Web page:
Another watchmaker leading the charge in women’s watches is Breitling. When Georges Kern arrived as CEO in 2017, he set out to bring more diversity to the brand’s offerings and partnerships. By 2020, the brand had debuted its first line of Navitimer watches for women, followed by the Chronomat in tandem with three new ambassadors joining its Squad on a Mission concept: actresses Charlize Theron and Yao Chen as well as American Ballet Theater’s Misty Copeland. In the three years since, Breitling has expanded its women’s offerings with models from each of its core collections, including the Superocean, Avenger, Professional, and Premier. Some of its most recent additions launched in 2022, including the Super Chronomat Automatic 38, offering a new size for the lineup, and new colorways of the Superocean Automatic 36 as well as the Navitimer Automatic 35 and B01 Chronograph 41.
Brands like Patek and Breitling are considered more traditional or mainstream. Since 1839, Patek has been designing classic timepieces focused on dress watches and complications. Starting in 1884, Breitling designed purpose-driven watches with a sportier look and feel. Seeing these industry pillars modernize their women’s collections is undoubtedly a sign of progress, yet there’s still another significant gap to be filled. With the rise of independent watchmakers in the past several decades, men now have a slew of options beyond the timeless dress watch or everyday sports watch—ones that are more unique, avant-garde, and complex that genuinely embody the art of the art form.
While fewer and far between, there are a handful of brands providing these types of offerings for women. One such maker is MB&F. MB&F is one of the most daring and playful watchmakers. Like most independents, each collection is highly bespoke and produced in limited quantities, adding to the intrigue and exclusivity. Its designs aren’t for everyone, encompassing a futuristic aesthetic that often feels as if it came straight out of a sci-fi film. However, the allure of MB&F’s watches isn’t purely aesthetic.
These “horological machines” are highly technical and breaking records, like the Legacy Machine Thunderdome, the fastest triple-axis tourbillon ever made. This particular model was inspired by MB&F’s first-ever ladies’ line: the Legacy Machine Flying T. The brand began development of the Legacy Machine Flying T back in 2015 and unveiled the first model in the collection in 2019, which went on to win the Ladies’ Complication prize at the GPHG awards that year. The line combines founder Maximillian Büsser’s knowledge of jewelry and gem setting (thanks to his seven years at Harry Winston) with MB&F’s signature style. Since its initial debut just a few years ago, the brand has iterated on the LM Flying T with new variations, some of which have crossed over into its Performance Art line.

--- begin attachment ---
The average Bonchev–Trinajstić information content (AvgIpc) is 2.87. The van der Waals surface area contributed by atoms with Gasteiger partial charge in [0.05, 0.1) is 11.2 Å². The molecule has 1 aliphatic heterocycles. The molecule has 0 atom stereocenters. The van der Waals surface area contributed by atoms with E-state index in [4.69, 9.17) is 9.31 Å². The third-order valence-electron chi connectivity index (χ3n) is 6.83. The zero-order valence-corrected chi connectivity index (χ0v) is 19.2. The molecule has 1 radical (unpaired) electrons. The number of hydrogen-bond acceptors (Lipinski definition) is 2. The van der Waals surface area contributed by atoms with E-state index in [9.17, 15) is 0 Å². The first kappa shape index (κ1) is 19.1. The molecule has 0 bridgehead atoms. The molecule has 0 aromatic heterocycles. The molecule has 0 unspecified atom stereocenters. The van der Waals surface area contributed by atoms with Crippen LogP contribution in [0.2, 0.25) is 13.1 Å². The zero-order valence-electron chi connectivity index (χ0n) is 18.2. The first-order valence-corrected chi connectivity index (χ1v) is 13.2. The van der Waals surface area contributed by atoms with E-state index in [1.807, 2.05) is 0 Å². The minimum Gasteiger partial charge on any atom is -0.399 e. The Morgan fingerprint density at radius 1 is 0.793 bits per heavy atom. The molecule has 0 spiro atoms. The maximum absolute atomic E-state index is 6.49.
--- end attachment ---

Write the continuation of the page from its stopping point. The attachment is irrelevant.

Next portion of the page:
If you look closely at the history of women’s watches, it reveals a story seldom told.”
The latest additions, launched in January of this year, were designed in collaboration with the independent French jewelry designer Emmanuel Tarpin, who has famously created pieces for celebrities like Rihanna. With the LM Flying T Ice and Blizzard, MB&F and Emmanuel Tarpin take gem-setting in women’s watches to new heights while retaining the line’s signature complication: the flying tourbillon. These impressive watches also boast highly wearable proportions of just 39mm despite smaller case sizes long being cited as the reason women’s watches couldn’t house high complications.
Though it still feels like the luxury watch business has a ways to go before reaching full gender equality, it has come quite a long way. This is a centuries-old industry that deeply values tradition. It is only natural it would take a great deal of time and intention to make meaningful shifts. The good news is that things are undeniably moving in the right direction, as is evident by the brands and watches we’ve highlighted here that more accurately reflect the modern woman’s desire for a timekeeper that’s beautiful but also offers substance and complexity.